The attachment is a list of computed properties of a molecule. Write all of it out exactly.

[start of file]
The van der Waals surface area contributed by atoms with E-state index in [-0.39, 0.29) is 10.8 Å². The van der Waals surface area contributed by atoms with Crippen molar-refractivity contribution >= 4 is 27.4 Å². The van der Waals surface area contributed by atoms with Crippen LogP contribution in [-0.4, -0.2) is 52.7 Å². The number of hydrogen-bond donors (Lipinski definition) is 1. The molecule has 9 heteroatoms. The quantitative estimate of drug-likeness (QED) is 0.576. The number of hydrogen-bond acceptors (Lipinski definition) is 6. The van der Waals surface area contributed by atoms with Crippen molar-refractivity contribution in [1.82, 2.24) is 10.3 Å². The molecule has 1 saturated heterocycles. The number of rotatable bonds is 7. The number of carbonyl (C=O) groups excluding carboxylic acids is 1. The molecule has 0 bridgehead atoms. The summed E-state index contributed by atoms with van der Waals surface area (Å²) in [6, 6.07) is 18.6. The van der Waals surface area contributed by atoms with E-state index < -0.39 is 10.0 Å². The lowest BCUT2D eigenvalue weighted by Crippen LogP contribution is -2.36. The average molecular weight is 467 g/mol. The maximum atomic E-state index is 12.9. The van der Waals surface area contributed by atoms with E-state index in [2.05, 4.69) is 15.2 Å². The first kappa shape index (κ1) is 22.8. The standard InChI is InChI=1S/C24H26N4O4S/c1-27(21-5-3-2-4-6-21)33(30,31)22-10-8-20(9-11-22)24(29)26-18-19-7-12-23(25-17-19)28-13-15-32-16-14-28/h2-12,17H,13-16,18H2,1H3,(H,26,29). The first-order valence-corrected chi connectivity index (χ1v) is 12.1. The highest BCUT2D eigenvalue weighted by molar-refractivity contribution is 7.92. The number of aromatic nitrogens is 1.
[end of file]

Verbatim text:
The van der Waals surface area contributed by atoms with E-state index in [-0.39, 0.29) is 10.8 Å². The van der Waals surface area contributed by atoms with Crippen molar-refractivity contribution >= 4 is 27.4 Å². The van der Waals surface area contributed by atoms with Crippen LogP contribution in [-0.4, -0.2) is 52.7 Å². The number of hydrogen-bond donors (Lipinski definition) is 1. The molecule has 9 heteroatoms. The quantitative estimate of drug-likeness (QED) is 0.576. The number of hydrogen-bond acceptors (Lipinski definition) is 6. The van der Waals surface area contributed by atoms with Crippen molar-refractivity contribution in [1.82, 2.24) is 10.3 Å². The molecule has 1 saturated heterocycles. The number of rotatable bonds is 7. The number of carbonyl (C=O) groups excluding carboxylic acids is 1. The molecule has 0 bridgehead atoms. The summed E-state index contributed by atoms with van der Waals surface area (Å²) in [6, 6.07) is 18.6. The van der Waals surface area contributed by atoms with E-state index < -0.39 is 10.0 Å². The lowest BCUT2D eigenvalue weighted by Crippen LogP contribution is -2.36. The average molecular weight is 467 g/mol. The maximum atomic E-state index is 12.9. The van der Waals surface area contributed by atoms with E-state index in [2.05, 4.69) is 15.2 Å². The first kappa shape index (κ1) is 22.8. The standard InChI is InChI=1S/C24H26N4O4S/c1-27(21-5-3-2-4-6-21)33(30,31)22-10-8-20(9-11-22)24(29)26-18-19-7-12-23(25-17-19)28-13-15-32-16-14-28/h2-12,17H,13-16,18H2,1H3,(H,26,29). The first-order valence-corrected chi connectivity index (χ1v) is 12.1. The highest BCUT2D eigenvalue weighted by molar-refractivity contribution is 7.92. The number of aromatic nitrogens is 1.